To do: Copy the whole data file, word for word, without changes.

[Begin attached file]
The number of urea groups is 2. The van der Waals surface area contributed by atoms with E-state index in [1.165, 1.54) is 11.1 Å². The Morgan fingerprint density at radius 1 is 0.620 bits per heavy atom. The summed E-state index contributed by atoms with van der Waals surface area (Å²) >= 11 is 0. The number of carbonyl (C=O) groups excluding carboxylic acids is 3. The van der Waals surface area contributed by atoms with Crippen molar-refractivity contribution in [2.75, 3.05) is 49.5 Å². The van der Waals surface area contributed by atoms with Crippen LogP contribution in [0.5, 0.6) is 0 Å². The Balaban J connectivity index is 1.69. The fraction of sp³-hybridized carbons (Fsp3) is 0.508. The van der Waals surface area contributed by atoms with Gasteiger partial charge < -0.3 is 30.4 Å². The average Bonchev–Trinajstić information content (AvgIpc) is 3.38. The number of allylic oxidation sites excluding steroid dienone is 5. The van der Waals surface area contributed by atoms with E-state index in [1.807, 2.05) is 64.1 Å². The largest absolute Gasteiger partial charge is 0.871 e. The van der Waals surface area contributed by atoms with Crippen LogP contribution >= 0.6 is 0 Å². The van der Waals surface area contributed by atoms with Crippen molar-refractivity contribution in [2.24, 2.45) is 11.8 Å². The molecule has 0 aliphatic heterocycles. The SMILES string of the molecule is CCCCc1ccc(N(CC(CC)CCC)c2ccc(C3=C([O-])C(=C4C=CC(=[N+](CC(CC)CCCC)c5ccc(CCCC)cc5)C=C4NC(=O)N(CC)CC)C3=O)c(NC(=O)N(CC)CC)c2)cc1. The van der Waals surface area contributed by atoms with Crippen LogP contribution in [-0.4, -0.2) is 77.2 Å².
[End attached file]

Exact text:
The number of urea groups is 2. The van der Waals surface area contributed by atoms with E-state index in [1.165, 1.54) is 11.1 Å². The Morgan fingerprint density at radius 1 is 0.620 bits per heavy atom. The summed E-state index contributed by atoms with van der Waals surface area (Å²) >= 11 is 0. The number of carbonyl (C=O) groups excluding carboxylic acids is 3. The van der Waals surface area contributed by atoms with Crippen molar-refractivity contribution in [2.75, 3.05) is 49.5 Å². The van der Waals surface area contributed by atoms with Crippen LogP contribution in [0.5, 0.6) is 0 Å². The Balaban J connectivity index is 1.69. The fraction of sp³-hybridized carbons (Fsp3) is 0.508. The van der Waals surface area contributed by atoms with Gasteiger partial charge < -0.3 is 30.4 Å². The average Bonchev–Trinajstić information content (AvgIpc) is 3.38. The number of allylic oxidation sites excluding steroid dienone is 5. The van der Waals surface area contributed by atoms with E-state index in [1.807, 2.05) is 64.1 Å². The largest absolute Gasteiger partial charge is 0.871 e. The van der Waals surface area contributed by atoms with Crippen LogP contribution >= 0.6 is 0 Å². The van der Waals surface area contributed by atoms with Crippen molar-refractivity contribution in [2.24, 2.45) is 11.8 Å². The molecule has 0 aliphatic heterocycles. The SMILES string of the molecule is CCCCc1ccc(N(CC(CC)CCC)c2ccc(C3=C([O-])C(=C4C=CC(=[N+](CC(CC)CCCC)c5ccc(CCCC)cc5)C=C4NC(=O)N(CC)CC)C3=O)c(NC(=O)N(CC)CC)c2)cc1. The van der Waals surface area contributed by atoms with Crippen LogP contribution in [-0.4, -0.2) is 77.2 Å².